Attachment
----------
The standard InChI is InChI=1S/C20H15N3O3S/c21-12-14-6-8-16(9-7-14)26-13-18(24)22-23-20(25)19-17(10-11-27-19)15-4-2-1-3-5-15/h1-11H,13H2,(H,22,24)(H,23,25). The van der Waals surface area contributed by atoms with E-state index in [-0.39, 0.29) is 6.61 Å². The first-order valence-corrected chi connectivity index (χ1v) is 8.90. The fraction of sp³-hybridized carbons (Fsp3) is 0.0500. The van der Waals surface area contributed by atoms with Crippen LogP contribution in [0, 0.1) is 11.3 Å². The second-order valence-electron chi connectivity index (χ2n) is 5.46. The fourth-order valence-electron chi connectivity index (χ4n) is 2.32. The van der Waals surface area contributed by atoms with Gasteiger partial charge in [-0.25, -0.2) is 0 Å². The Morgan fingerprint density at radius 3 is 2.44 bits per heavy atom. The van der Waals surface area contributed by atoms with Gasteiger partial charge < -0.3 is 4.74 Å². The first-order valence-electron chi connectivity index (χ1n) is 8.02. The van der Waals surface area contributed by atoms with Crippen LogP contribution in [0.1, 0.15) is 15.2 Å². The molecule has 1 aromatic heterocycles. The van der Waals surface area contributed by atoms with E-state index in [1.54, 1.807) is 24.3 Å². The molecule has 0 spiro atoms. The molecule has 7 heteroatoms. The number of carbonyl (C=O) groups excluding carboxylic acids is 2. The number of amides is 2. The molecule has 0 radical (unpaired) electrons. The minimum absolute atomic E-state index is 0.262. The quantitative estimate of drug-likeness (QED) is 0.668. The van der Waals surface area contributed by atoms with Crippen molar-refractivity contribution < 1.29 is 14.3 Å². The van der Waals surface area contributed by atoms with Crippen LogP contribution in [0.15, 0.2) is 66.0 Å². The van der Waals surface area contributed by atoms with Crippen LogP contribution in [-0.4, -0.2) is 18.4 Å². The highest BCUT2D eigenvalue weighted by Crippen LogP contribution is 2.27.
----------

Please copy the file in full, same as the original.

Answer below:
The standard InChI is InChI=1S/C20H15N3O3S/c21-12-14-6-8-16(9-7-14)26-13-18(24)22-23-20(25)19-17(10-11-27-19)15-4-2-1-3-5-15/h1-11H,13H2,(H,22,24)(H,23,25). The van der Waals surface area contributed by atoms with E-state index in [-0.39, 0.29) is 6.61 Å². The first-order valence-corrected chi connectivity index (χ1v) is 8.90. The fraction of sp³-hybridized carbons (Fsp3) is 0.0500. The van der Waals surface area contributed by atoms with Crippen LogP contribution in [0, 0.1) is 11.3 Å². The second-order valence-electron chi connectivity index (χ2n) is 5.46. The fourth-order valence-electron chi connectivity index (χ4n) is 2.32. The van der Waals surface area contributed by atoms with Gasteiger partial charge in [-0.25, -0.2) is 0 Å². The Morgan fingerprint density at radius 3 is 2.44 bits per heavy atom. The van der Waals surface area contributed by atoms with Gasteiger partial charge < -0.3 is 4.74 Å². The first-order valence-electron chi connectivity index (χ1n) is 8.02. The van der Waals surface area contributed by atoms with Crippen LogP contribution in [0.1, 0.15) is 15.2 Å². The molecule has 1 aromatic heterocycles. The van der Waals surface area contributed by atoms with E-state index in [1.54, 1.807) is 24.3 Å². The molecule has 0 spiro atoms. The molecule has 7 heteroatoms. The number of carbonyl (C=O) groups excluding carboxylic acids is 2. The number of amides is 2. The molecule has 0 radical (unpaired) electrons. The minimum absolute atomic E-state index is 0.262. The quantitative estimate of drug-likeness (QED) is 0.668. The van der Waals surface area contributed by atoms with Crippen molar-refractivity contribution < 1.29 is 14.3 Å². The van der Waals surface area contributed by atoms with Crippen LogP contribution in [0.15, 0.2) is 66.0 Å². The van der Waals surface area contributed by atoms with Crippen LogP contribution in [-0.4, -0.2) is 18.4 Å². The highest BCUT2D eigenvalue weighted by Crippen LogP contribution is 2.27.